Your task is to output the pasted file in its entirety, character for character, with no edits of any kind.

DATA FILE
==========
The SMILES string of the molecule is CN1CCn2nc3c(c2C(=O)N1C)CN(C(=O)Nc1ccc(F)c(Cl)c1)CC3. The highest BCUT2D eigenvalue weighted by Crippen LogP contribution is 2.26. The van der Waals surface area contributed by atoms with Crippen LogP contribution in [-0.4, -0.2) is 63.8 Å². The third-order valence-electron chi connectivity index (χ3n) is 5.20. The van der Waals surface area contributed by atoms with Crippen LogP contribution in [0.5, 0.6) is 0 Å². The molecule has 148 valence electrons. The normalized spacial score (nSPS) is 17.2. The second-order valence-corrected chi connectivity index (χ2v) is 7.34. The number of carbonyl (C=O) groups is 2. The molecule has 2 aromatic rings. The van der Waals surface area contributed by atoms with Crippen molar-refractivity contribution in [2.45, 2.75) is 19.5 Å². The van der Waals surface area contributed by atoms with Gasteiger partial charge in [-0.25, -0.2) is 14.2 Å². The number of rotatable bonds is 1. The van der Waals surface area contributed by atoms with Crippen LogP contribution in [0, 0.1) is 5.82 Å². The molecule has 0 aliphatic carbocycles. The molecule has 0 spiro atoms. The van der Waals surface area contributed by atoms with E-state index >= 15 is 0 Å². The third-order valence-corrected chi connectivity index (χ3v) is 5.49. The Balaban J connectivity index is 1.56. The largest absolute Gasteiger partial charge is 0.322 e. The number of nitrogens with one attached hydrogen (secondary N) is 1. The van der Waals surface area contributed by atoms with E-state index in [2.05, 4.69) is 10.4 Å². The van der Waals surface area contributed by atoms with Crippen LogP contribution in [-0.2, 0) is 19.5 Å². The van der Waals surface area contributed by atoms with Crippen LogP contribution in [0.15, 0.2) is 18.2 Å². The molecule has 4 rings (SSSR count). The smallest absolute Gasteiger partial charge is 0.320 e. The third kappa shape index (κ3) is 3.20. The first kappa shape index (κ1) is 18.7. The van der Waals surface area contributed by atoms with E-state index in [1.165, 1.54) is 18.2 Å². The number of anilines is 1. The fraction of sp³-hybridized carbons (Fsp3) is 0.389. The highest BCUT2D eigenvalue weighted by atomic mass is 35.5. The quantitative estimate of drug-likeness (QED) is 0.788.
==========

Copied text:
The SMILES string of the molecule is CN1CCn2nc3c(c2C(=O)N1C)CN(C(=O)Nc1ccc(F)c(Cl)c1)CC3. The highest BCUT2D eigenvalue weighted by Crippen LogP contribution is 2.26. The van der Waals surface area contributed by atoms with Crippen LogP contribution in [-0.4, -0.2) is 63.8 Å². The third-order valence-electron chi connectivity index (χ3n) is 5.20. The van der Waals surface area contributed by atoms with Crippen LogP contribution in [0.5, 0.6) is 0 Å². The molecule has 148 valence electrons. The normalized spacial score (nSPS) is 17.2. The second-order valence-corrected chi connectivity index (χ2v) is 7.34. The number of carbonyl (C=O) groups is 2. The molecule has 2 aromatic rings. The van der Waals surface area contributed by atoms with Crippen molar-refractivity contribution in [2.45, 2.75) is 19.5 Å². The van der Waals surface area contributed by atoms with Gasteiger partial charge in [-0.25, -0.2) is 14.2 Å². The number of rotatable bonds is 1. The van der Waals surface area contributed by atoms with Crippen LogP contribution in [0, 0.1) is 5.82 Å². The molecule has 0 aliphatic carbocycles. The molecule has 0 spiro atoms. The van der Waals surface area contributed by atoms with E-state index >= 15 is 0 Å². The third-order valence-corrected chi connectivity index (χ3v) is 5.49. The Balaban J connectivity index is 1.56. The largest absolute Gasteiger partial charge is 0.322 e. The number of nitrogens with one attached hydrogen (secondary N) is 1. The van der Waals surface area contributed by atoms with E-state index in [2.05, 4.69) is 10.4 Å². The van der Waals surface area contributed by atoms with Crippen LogP contribution in [-0.2, 0) is 19.5 Å². The van der Waals surface area contributed by atoms with Crippen LogP contribution in [0.15, 0.2) is 18.2 Å². The molecule has 4 rings (SSSR count). The smallest absolute Gasteiger partial charge is 0.320 e. The third kappa shape index (κ3) is 3.20. The first kappa shape index (κ1) is 18.7. The van der Waals surface area contributed by atoms with E-state index in [1.165, 1.54) is 18.2 Å². The number of anilines is 1. The fraction of sp³-hybridized carbons (Fsp3) is 0.389. The highest BCUT2D eigenvalue weighted by atomic mass is 35.5. The quantitative estimate of drug-likeness (QED) is 0.788.